This gorgeous 18th C Blue & White Dessert Dish in Lozenge Form has a molded edge and molded foliate interior border. It is printed with transfers in "The Villager" pattern, and embellished with a bit of gilding. "TURNER" is impressed on the base, which is Godden's mark 3896. The earthenware dish dates c. 1770.
John Turner of Lane End, Longton, Staffordshire was one of the earliest potters to make blue & white printed pottery. When he died in 1787 the firm was continued by his two sons, William and John. According to Godden's Marks book, this company was in business from 1762-1806.
The dish is a bit over 11-3/4" long and 9" wide. It stands on a foot rim which has the blue glaze of pearlware around it.
The condition is excellent. There is a tiny nick to the glaze which you can see in my photo, and an odd mistake by the gilder on an outer side (also shown). There are no cracks, no chips, no crazing, and no repairs. The dish rings (as well as earthenware ever does) when tapped.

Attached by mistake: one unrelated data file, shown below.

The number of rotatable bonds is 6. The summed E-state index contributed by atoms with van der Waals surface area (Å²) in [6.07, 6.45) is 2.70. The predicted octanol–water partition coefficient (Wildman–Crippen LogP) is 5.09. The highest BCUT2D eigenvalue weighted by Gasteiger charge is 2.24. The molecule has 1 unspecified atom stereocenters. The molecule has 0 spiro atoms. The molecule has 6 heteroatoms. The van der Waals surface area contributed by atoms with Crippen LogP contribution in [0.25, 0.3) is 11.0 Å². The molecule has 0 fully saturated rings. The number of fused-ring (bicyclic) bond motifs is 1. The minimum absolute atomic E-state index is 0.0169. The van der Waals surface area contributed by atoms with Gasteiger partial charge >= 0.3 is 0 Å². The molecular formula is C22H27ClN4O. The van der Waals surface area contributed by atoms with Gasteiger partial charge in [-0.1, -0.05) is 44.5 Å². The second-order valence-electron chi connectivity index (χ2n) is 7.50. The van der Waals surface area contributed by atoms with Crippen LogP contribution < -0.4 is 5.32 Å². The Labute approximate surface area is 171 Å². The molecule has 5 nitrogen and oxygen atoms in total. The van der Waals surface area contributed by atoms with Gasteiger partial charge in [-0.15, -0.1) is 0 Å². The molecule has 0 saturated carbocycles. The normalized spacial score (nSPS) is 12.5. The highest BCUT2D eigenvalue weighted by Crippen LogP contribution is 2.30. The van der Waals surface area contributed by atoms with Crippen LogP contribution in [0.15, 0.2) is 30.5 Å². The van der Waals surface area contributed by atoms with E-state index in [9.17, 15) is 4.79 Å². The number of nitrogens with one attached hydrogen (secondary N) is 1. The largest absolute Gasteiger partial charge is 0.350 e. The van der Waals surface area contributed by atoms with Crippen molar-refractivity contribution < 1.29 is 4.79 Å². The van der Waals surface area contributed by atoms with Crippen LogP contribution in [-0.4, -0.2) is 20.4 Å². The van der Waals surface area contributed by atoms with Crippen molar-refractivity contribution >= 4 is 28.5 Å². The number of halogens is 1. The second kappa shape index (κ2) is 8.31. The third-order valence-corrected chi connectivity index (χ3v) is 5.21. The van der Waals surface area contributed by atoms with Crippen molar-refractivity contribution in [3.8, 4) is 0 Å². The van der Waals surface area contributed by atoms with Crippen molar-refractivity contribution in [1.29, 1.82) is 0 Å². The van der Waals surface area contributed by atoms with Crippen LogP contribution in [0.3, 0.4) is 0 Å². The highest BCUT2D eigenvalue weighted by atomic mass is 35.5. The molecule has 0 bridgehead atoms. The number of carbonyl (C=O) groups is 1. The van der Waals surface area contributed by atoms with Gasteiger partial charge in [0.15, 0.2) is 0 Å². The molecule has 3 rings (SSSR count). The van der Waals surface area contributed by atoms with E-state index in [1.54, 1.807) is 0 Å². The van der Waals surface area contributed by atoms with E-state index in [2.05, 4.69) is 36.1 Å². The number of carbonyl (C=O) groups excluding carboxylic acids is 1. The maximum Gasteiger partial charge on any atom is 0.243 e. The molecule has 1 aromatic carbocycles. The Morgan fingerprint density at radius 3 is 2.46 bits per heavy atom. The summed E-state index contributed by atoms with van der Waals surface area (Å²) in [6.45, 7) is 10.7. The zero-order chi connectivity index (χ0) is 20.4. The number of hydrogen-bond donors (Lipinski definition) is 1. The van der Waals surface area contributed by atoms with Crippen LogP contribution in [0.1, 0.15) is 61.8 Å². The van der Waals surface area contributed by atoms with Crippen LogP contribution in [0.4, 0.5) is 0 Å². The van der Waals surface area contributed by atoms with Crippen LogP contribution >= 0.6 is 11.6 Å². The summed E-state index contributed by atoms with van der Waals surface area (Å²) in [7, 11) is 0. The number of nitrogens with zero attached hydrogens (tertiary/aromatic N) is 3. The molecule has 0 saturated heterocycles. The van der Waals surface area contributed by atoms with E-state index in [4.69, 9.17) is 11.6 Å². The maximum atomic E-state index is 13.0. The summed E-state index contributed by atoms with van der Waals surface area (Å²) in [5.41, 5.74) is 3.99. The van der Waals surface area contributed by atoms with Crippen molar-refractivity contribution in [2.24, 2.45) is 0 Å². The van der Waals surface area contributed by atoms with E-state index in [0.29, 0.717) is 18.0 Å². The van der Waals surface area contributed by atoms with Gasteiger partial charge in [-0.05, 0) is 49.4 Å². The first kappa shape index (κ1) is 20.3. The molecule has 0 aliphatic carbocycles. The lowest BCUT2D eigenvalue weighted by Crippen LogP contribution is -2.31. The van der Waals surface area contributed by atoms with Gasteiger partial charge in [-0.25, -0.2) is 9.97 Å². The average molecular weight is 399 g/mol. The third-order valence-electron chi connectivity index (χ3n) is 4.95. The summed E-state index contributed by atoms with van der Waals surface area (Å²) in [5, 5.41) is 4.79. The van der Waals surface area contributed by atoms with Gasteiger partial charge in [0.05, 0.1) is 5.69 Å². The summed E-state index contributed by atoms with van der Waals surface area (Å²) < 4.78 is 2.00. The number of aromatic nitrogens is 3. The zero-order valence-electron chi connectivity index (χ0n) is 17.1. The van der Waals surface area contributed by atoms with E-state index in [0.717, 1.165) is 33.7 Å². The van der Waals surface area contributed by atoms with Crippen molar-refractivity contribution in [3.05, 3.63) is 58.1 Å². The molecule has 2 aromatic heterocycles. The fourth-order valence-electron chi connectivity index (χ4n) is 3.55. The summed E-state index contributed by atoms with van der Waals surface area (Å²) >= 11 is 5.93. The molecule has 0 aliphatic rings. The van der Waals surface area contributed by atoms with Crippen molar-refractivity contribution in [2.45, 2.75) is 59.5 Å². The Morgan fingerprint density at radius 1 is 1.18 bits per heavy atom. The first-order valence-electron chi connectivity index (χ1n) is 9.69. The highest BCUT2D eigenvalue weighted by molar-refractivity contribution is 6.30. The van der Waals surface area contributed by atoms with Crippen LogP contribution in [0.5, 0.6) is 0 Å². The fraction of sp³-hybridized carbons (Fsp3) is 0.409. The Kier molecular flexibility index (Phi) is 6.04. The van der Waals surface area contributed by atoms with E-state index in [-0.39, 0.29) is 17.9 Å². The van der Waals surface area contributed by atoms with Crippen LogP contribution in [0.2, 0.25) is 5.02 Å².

See Page 387 of Volume I of The Dictionary of Blue and White Printed Pottery by Coysh and Henrywood for this pattern: "The Villager". They describe it as a "rural scene which shows a villager with his wife and child, standing in front of a river with a cottage and footbridge in the background."
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Antique 18th C English Dessert Dish, Blue & White, Marked "Turner"